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Conned correctional officer resigns after unwittingly bringing cannabis into prison with inmate’s birthday meal

Oct 27, 2022 | Media Partners, The GrowthOp

This post is presented by our media partner The Growth Op
View the original article here.

Man to escape additional punishment if he does not reoffend

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Nice guys do finish last — or at least out of work — as a 66-year-old prison guard learned after trying to do a good deed and deliver a birthday meal to an inmate.

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The issue was that the meal delivered to the Rimutaka Prison in Lower Hutt, N.Z. consisted of more than tomato sauce, cheese and sweet and sour pork, according to Stuff.

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Cannabis proved an extra ingredient, supplied to the guard by the family of the inmate, who the worker reportedly befriended after learning both men were from the Cook Islands.

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With New Zealander voters narrowly rejecting the prospect of legalizing recreational cannabis in 2020 — 50.7 per cent voted no — cannabis continues to be off-limits. Penalties associated with weed range from a NZ$500 ($395) fine for possession to a 14-year jail term for its supply or manufacture, notes information from the New Zealand Police.

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Although the guard was not charged in connection with the failed, inadvertent cannabis delivery, he was cited for smuggling the food, Stuff reports. As such, he opted to resign following an 18-year career as a correctional officer.

The guard’s lawyer recently told the Hutt Valley District Court “the inmate took advantage of the defendant and manipulated him by talking about his family and parents from the islands,” according to the New Zealand Herald.

The prisoner asked the guard to bring in the meal and despite knowing it was against the rules, the correctional officer decided to do so, Stuff reports. He picked up the meal from the prisoner’s family on a Sunday after church and reportedly took the package to work the next morning on Mar. 28, his lawyer said, acknowledging that his client was a trusting man who had been naive.

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But upon putting the meal through the scanner, the cannabis was detected.

In a statement, corrections chief custodial officer Neil Beales reported that staff and visitors are not allowed to bring in food items for prisoners unless they have written permission from the prison director. “Providing unauthorized items, including food, is an example of conduct that falls below our expectations,” Beales added, per the New Zealand Herald.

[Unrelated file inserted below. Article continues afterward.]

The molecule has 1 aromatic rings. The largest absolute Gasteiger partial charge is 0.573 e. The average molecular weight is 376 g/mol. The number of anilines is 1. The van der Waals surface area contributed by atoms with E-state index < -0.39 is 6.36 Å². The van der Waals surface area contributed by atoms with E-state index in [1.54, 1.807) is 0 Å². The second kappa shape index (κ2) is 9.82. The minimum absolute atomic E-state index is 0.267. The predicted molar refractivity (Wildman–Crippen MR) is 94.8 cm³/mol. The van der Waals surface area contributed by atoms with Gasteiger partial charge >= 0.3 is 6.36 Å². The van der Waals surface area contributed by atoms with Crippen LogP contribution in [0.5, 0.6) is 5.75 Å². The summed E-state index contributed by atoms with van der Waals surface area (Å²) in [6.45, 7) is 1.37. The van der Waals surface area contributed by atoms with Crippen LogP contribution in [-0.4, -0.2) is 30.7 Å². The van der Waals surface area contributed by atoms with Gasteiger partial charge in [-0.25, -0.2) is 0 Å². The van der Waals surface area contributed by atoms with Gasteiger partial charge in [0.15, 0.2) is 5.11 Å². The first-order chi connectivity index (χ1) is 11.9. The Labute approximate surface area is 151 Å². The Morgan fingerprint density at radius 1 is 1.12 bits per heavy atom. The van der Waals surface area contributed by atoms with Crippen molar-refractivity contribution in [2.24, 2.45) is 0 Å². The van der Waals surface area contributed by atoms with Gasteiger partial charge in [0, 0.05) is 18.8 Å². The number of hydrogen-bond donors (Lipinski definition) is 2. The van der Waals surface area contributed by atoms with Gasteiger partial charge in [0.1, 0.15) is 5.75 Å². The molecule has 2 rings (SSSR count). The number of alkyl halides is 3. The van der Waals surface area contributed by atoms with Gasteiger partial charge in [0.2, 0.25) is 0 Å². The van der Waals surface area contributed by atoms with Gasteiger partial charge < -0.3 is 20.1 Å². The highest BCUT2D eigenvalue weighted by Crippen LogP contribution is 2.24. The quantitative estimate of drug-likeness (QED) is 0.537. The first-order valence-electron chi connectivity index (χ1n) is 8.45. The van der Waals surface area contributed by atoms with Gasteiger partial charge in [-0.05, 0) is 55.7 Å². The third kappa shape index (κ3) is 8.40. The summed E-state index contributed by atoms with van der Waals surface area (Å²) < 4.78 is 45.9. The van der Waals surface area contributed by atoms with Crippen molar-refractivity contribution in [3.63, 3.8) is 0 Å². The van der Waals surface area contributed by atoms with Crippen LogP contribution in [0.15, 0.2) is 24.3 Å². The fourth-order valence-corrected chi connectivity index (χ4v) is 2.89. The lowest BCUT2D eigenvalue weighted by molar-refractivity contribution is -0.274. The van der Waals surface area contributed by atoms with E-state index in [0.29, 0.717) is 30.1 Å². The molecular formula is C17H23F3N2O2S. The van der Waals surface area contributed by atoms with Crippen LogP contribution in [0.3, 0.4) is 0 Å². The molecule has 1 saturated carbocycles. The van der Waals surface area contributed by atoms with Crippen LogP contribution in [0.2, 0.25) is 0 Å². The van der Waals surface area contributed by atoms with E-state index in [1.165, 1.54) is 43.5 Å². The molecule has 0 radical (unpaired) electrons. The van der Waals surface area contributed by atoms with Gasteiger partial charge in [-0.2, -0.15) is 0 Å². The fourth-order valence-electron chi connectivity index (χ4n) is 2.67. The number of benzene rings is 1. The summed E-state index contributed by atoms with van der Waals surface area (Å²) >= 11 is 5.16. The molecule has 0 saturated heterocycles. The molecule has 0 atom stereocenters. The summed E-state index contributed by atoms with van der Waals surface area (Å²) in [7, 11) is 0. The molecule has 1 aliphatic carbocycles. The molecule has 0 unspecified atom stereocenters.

Correctional facilities across the country have a number of security measures in place to help protect staff, visitors and inmates, including X-ray scanners, walk-through metal detectors, camera surveillance, searches of staff, contractors and visitors and detector dog teams.

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During the guard’s first court appearance just days after the incident, though, he pleaded guilty to breaching the Corrections Act by bringing to the prison a bag containing sweet and sour pork, grated cheese and six bottles of tomato sauce, the New Zealand Herald reports.

The judge pointed out that although the guard had not been prosecuted for mistakenly smuggling the weed, he had already lost his job and, heavily involved in the church and the community, would likely suffer more because of the inevitable publicity.

The man must return to court in nine months, and if he does not reoffend in the interim, no further punishment will be imposed, per Stuff.

The New Zealand incident is certainly not the first attempt at smuggling pot into prison. Failed bids have included delivery by a pigeon in Peru, among baby clothes in Argentina, by glasses of frappé and several straws in Cyprus and by bottles of body lotion in Guyana.

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Meals and marijuana have also crossed paths, sometimes with unintended and unwelcome results.

This past April, a bride and her wedding caterer found themselves in deep trouble in Florida, where recreational cannabis is illegal, after a prank to spike some dishes caused several wedding guests to fall ill and the police to be called.

A similarly questionable end to a meal occurred in India in the summer of 2020. That’s when an Indian family consumed a dish containing what a neighbour assured the cook was methi (fenugreek), but, in fact, turned out to be dried cannabis leaves. All six family members went to a local hospital for treatment.

Also two years ago in B.C., several people at the wake of a former restaurant worker, complete with a potluck featuring homemade dishes, had to take a trip to the emergency room after unwittingly consuming cannabis-containing treats.

We’d love to hear from you. Get in touch with feedback and story tips at thegrowthop@postmedia.com

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